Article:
• Inheritance is autosomal dominant with considerable variability in phenotypic expression, which may include facial dysmorphism, developmental delay, cardiovascular anomalies, immunologic abnormalities, cleft palate, and velopharyngeal dysfunction.
  • Next most common syndrome associated with palatal clefts is Stickler syndrome:
    • Characterized by autosomal dominance, cleft palate, epicanthal folds, flat facies, joint hyperflexibility, severe myopia, retinal detachment, and glaucoma
    • Caused by a mutation of the gene for type 2 collagen (chromosome 12q)
  • Most common syndrome associated with clefts of the lip and/or palate is van der Woude syndrome (autosomal dominant, lower lip pits, IRF6 mutations, 1q32).
  • Other genetic syndromes associated with cleft lip and/or palate:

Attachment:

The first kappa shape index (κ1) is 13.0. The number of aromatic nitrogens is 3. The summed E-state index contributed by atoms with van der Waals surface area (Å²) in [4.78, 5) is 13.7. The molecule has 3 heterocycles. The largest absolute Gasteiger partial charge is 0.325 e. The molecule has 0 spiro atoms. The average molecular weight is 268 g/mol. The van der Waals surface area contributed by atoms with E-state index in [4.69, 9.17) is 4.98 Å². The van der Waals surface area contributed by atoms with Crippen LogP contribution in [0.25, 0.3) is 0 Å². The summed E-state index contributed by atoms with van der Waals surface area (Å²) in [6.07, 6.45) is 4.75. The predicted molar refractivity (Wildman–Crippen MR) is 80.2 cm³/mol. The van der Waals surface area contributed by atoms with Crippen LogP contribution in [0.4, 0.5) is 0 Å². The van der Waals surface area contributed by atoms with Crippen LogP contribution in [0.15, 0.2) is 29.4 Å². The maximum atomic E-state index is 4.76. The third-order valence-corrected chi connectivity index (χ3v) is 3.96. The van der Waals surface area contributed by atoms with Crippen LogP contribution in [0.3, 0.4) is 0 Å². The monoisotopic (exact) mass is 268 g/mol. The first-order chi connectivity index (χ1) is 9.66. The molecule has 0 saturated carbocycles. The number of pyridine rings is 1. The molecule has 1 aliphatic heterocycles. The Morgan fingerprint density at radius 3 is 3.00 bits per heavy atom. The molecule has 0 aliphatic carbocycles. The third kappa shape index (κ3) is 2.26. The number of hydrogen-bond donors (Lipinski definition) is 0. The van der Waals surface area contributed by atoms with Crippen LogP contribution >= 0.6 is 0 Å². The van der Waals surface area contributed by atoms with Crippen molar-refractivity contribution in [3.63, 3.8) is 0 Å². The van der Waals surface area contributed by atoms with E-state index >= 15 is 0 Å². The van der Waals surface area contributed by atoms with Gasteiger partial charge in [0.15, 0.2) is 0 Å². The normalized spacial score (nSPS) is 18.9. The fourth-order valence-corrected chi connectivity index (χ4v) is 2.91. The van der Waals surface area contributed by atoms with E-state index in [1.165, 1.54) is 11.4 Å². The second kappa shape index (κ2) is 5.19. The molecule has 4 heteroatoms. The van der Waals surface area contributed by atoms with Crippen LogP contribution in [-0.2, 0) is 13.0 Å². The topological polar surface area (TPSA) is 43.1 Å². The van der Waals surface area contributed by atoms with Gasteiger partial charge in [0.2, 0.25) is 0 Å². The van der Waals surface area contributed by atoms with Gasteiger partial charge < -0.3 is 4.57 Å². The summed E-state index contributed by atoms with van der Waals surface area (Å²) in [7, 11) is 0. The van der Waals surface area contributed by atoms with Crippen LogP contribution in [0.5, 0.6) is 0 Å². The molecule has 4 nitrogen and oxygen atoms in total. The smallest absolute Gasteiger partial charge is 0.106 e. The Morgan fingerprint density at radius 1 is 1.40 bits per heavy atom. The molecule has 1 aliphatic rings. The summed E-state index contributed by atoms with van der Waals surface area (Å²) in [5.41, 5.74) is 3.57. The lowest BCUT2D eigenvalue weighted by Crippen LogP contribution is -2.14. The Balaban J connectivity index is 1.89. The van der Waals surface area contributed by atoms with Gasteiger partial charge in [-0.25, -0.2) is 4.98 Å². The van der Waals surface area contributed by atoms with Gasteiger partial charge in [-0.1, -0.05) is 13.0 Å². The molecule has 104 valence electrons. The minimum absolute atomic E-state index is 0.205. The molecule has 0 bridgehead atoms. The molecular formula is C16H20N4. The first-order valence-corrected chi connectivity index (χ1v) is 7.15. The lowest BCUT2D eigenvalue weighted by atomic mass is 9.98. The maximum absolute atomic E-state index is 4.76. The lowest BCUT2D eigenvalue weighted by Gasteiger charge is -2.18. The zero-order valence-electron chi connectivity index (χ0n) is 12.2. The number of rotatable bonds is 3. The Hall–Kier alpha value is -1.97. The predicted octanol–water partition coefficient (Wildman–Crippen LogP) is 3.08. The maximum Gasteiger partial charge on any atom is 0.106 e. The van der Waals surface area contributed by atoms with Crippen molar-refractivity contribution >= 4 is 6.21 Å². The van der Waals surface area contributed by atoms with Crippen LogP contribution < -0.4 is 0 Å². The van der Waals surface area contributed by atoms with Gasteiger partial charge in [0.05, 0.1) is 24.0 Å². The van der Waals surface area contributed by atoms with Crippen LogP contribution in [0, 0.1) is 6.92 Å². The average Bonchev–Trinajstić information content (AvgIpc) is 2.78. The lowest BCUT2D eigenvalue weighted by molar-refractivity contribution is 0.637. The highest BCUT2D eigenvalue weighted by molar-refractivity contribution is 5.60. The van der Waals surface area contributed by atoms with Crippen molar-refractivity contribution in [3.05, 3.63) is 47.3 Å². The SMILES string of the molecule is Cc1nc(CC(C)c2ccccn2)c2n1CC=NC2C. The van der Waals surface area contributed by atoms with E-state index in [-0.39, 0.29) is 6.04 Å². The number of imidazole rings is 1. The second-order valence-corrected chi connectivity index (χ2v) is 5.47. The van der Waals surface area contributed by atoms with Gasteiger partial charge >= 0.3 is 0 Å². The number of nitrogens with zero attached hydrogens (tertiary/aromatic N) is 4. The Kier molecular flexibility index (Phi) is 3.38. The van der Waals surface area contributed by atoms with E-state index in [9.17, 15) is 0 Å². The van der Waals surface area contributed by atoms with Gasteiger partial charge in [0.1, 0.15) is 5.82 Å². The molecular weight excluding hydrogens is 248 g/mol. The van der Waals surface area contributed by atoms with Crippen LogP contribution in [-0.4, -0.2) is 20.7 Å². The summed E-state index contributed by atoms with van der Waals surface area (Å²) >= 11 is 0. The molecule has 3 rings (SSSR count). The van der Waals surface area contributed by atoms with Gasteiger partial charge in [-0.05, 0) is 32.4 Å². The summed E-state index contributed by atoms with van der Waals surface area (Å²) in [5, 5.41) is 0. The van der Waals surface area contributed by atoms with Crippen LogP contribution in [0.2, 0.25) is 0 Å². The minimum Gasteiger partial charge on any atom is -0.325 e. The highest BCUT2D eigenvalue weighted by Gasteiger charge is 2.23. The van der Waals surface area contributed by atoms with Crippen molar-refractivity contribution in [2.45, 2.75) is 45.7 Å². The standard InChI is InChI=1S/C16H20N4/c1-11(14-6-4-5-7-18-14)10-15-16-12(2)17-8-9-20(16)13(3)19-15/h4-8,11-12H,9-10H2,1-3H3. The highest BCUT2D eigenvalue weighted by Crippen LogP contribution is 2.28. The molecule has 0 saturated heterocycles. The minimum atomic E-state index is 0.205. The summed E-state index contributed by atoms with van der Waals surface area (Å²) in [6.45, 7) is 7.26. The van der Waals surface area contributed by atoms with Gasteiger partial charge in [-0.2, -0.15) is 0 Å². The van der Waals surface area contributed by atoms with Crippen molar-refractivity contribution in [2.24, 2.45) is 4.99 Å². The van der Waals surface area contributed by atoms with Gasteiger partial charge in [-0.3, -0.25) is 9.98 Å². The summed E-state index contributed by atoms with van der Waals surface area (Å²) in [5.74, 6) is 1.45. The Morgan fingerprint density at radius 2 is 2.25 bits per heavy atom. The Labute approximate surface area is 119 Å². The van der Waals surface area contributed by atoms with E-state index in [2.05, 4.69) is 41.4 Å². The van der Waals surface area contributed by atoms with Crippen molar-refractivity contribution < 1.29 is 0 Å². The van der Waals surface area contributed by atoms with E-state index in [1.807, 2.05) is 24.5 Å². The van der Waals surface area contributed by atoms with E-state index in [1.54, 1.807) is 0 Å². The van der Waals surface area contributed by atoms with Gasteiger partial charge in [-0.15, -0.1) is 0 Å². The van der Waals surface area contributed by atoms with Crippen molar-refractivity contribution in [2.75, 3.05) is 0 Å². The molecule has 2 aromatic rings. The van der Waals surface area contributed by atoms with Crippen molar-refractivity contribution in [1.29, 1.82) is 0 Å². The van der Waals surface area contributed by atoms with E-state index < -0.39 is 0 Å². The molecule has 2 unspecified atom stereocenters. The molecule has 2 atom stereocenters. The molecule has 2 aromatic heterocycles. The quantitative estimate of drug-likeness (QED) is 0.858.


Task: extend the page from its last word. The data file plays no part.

• CHARGE (coloboma of the eye, heart defects, atresia of the choanae, retardation of growth and/or development, genital and/or urinary abnormalities, and ear abnormalities and deafness) syndrome has an autosomal dominant pattern of malformation with majority of patients having CHD7 microdeletion or mutation.
    • Ectrodactyly–ectodermal dysplasia–cleft (EEC) syndrome is associated with p63 gene mutations.
    • Smith-Lemli-Opitz (defect in cholesterol synthesis, DHCR7 gene mutation, 7q34)
    • Pierre Robin sequence is a condition usually associated with a wide U-shaped cleft palate.
      • Characterized by a small mandible, retropositioned tongue, and subsequent upper airway obstruction
      • May occur in infants with or without genetic syndromes (Stickler most common)



  • Prenatal exposure to alcohol, cigarettes, phenytoin, and isotretinoin
  • Family history of cleft lip or cleft palate
  • Speech problems in 1st-degree relative

Physical Exam

  • Incomplete or complete cleft of lip, alveolus, hard and soft palate, or uvula. Soft palate and uvula clefts are always midline, whereas lip, alveolar, and hard palatal clefts can be unilateral or bilateral.